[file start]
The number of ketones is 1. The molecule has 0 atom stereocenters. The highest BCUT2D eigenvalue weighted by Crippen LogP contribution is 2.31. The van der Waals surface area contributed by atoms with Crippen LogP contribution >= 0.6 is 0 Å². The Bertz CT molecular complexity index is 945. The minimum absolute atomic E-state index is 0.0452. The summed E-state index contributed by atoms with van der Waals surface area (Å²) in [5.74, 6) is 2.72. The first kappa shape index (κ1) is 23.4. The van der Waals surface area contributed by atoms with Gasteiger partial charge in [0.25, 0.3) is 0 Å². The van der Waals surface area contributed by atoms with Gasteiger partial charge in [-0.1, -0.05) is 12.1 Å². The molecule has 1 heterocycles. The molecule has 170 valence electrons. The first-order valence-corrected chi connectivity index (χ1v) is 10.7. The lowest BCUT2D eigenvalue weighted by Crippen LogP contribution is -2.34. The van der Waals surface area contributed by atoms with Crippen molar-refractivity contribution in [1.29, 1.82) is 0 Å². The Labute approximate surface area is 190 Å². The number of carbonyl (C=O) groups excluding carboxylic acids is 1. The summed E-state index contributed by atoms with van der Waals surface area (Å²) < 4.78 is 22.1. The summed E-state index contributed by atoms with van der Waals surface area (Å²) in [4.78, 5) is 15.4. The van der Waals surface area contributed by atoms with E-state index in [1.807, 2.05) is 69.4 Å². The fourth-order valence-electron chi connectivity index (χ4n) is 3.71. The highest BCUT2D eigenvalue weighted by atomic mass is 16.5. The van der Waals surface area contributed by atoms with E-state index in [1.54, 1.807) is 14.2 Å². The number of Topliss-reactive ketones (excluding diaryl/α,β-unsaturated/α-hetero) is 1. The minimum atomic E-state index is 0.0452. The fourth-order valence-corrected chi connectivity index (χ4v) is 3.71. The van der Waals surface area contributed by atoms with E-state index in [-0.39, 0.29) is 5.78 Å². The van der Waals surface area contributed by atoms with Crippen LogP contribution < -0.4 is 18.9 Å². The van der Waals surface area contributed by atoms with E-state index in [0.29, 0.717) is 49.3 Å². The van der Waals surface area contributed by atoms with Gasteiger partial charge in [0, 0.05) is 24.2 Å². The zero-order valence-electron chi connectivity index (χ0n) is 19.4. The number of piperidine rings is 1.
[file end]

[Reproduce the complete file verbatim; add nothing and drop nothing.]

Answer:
The number of ketones is 1. The molecule has 0 atom stereocenters. The highest BCUT2D eigenvalue weighted by Crippen LogP contribution is 2.31. The van der Waals surface area contributed by atoms with Crippen LogP contribution >= 0.6 is 0 Å². The Bertz CT molecular complexity index is 945. The minimum absolute atomic E-state index is 0.0452. The summed E-state index contributed by atoms with van der Waals surface area (Å²) in [5.74, 6) is 2.72. The first kappa shape index (κ1) is 23.4. The van der Waals surface area contributed by atoms with Gasteiger partial charge in [0.25, 0.3) is 0 Å². The van der Waals surface area contributed by atoms with Gasteiger partial charge in [-0.1, -0.05) is 12.1 Å². The molecule has 1 heterocycles. The molecule has 170 valence electrons. The first-order valence-corrected chi connectivity index (χ1v) is 10.7. The lowest BCUT2D eigenvalue weighted by Crippen LogP contribution is -2.34. The van der Waals surface area contributed by atoms with Crippen molar-refractivity contribution in [1.29, 1.82) is 0 Å². The Labute approximate surface area is 190 Å². The number of carbonyl (C=O) groups excluding carboxylic acids is 1. The summed E-state index contributed by atoms with van der Waals surface area (Å²) < 4.78 is 22.1. The summed E-state index contributed by atoms with van der Waals surface area (Å²) in [4.78, 5) is 15.4. The van der Waals surface area contributed by atoms with E-state index in [1.807, 2.05) is 69.4 Å². The fourth-order valence-electron chi connectivity index (χ4n) is 3.71. The highest BCUT2D eigenvalue weighted by atomic mass is 16.5. The van der Waals surface area contributed by atoms with E-state index in [1.54, 1.807) is 14.2 Å². The number of Topliss-reactive ketones (excluding diaryl/α,β-unsaturated/α-hetero) is 1. The minimum atomic E-state index is 0.0452. The fourth-order valence-corrected chi connectivity index (χ4v) is 3.71. The van der Waals surface area contributed by atoms with E-state index in [-0.39, 0.29) is 5.78 Å². The van der Waals surface area contributed by atoms with Crippen LogP contribution < -0.4 is 18.9 Å². The van der Waals surface area contributed by atoms with E-state index in [0.29, 0.717) is 49.3 Å². The van der Waals surface area contributed by atoms with Gasteiger partial charge in [0, 0.05) is 24.2 Å². The zero-order valence-electron chi connectivity index (χ0n) is 19.4. The number of piperidine rings is 1.